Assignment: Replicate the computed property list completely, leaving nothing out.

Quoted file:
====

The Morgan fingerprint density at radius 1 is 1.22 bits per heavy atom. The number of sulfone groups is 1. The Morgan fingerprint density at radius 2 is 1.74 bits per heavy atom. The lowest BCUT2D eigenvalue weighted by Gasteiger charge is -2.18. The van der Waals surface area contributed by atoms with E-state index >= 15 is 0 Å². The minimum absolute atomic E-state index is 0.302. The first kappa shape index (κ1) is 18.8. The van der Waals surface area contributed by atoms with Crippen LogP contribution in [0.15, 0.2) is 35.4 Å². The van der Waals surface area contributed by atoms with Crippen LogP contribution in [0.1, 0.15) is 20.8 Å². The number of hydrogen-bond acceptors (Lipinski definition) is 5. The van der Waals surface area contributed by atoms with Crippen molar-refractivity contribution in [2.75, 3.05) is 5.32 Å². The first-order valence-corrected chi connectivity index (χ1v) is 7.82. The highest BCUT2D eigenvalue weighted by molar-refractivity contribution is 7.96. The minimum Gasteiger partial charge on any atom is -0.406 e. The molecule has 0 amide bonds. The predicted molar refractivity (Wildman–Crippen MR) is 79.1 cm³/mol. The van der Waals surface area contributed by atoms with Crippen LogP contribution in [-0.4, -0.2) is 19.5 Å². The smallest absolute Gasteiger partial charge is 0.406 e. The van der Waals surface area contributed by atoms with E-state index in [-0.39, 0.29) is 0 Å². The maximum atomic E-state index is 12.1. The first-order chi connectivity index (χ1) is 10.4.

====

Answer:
The Morgan fingerprint density at radius 1 is 1.22 bits per heavy atom. The number of sulfone groups is 1. The Morgan fingerprint density at radius 2 is 1.74 bits per heavy atom. The lowest BCUT2D eigenvalue weighted by Gasteiger charge is -2.18. The van der Waals surface area contributed by atoms with E-state index >= 15 is 0 Å². The minimum absolute atomic E-state index is 0.302. The first kappa shape index (κ1) is 18.8. The van der Waals surface area contributed by atoms with Crippen LogP contribution in [0.15, 0.2) is 35.4 Å². The van der Waals surface area contributed by atoms with Crippen LogP contribution in [0.1, 0.15) is 20.8 Å². The number of hydrogen-bond acceptors (Lipinski definition) is 5. The van der Waals surface area contributed by atoms with Crippen molar-refractivity contribution in [2.75, 3.05) is 5.32 Å². The first-order valence-corrected chi connectivity index (χ1v) is 7.82. The highest BCUT2D eigenvalue weighted by molar-refractivity contribution is 7.96. The minimum Gasteiger partial charge on any atom is -0.406 e. The molecule has 0 amide bonds. The predicted molar refractivity (Wildman–Crippen MR) is 79.1 cm³/mol. The van der Waals surface area contributed by atoms with Crippen LogP contribution in [-0.4, -0.2) is 19.5 Å². The smallest absolute Gasteiger partial charge is 0.406 e. The van der Waals surface area contributed by atoms with E-state index in [-0.39, 0.29) is 0 Å². The maximum atomic E-state index is 12.1. The first-order chi connectivity index (χ1) is 10.4.